Your menu is one of the first things visitors see when they go to your website, so you want it to have some style right? Of course you do! That’s why in today’s post I’m going to share three ways to add some nice hover effects to your menu with custom CSS.

Hover effects should be subtle, we want visual interest but that’s not the most important part of the site, your content is. These will add just the right amount of “pop” to your Divi navigation.

Not only will we be adding a nice hover effect but there will also be some style applied to the link of the active page. For instance, if the user is on the homepage, then the home link in the menu will have some sort of small design treatment applied. This is a common visual marker to include on websites to help remind the user where they are on the site. It’s not absolutely necessary, but it’s a nice bit of helpful UX.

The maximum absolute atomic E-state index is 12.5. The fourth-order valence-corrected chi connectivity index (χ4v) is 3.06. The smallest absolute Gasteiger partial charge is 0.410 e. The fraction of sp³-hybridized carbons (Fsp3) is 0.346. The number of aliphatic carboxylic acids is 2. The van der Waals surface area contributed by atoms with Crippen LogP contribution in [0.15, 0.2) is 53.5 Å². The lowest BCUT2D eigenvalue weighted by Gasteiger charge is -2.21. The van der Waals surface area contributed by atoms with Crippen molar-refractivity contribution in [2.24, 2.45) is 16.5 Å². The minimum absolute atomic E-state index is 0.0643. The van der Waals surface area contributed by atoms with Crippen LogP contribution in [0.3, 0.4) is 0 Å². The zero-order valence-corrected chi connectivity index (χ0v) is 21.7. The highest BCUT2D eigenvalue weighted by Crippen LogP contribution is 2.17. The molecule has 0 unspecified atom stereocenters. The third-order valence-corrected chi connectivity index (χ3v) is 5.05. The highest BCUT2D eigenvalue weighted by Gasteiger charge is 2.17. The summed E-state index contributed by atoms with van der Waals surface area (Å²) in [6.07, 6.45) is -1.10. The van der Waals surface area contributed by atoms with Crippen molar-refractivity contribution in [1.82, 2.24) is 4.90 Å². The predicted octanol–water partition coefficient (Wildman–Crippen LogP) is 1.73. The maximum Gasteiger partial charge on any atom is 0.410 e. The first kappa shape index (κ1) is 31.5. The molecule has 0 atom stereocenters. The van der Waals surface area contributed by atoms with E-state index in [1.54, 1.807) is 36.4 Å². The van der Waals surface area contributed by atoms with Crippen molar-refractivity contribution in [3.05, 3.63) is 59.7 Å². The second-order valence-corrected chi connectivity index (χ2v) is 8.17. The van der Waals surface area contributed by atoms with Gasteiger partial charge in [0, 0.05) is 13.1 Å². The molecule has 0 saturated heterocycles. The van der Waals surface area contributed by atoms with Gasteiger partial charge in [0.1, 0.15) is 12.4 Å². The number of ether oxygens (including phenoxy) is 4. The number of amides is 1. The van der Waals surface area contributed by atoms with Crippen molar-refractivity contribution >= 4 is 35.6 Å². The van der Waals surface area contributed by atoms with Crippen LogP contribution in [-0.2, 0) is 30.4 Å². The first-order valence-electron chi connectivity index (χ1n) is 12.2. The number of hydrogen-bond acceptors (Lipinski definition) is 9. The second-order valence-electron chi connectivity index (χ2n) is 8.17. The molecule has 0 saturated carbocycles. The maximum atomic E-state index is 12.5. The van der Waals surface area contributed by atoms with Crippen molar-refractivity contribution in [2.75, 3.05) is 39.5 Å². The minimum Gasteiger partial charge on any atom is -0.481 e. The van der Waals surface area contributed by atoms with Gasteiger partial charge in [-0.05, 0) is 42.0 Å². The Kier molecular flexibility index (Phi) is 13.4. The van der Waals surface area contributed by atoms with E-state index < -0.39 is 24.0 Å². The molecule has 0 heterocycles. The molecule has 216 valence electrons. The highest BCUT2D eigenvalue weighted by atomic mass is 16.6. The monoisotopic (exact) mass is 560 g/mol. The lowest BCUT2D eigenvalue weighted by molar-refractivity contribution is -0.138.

Let’s get started!

3 Beautiful CSS Hover Effects You Can Add to Your Divi Menus

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Theme Customizer Settings

First off, for all the styles we’re going to be using the default settings for header format. If you’ve just installed Divi you don’t need to configure this setting, it should be set to this automatically.

Style One – Growing line underneath

In this menu style we’ll be adding a line that appears to grow from left to right directly beneath the menu item being hovered over. It will also set a static line directly beneath the active page link.


This is a really nice effect that can work well on pretty much any kind of site, plus editing the code for this style to change the color and line width is pretty easy for any level user. It’s a pretty popular hover effect that I’ve seen on sites for years. I think it’s subtlety is what makes it so versatile, it can be used on a real estate site as well as a musician’s site and everything in-between.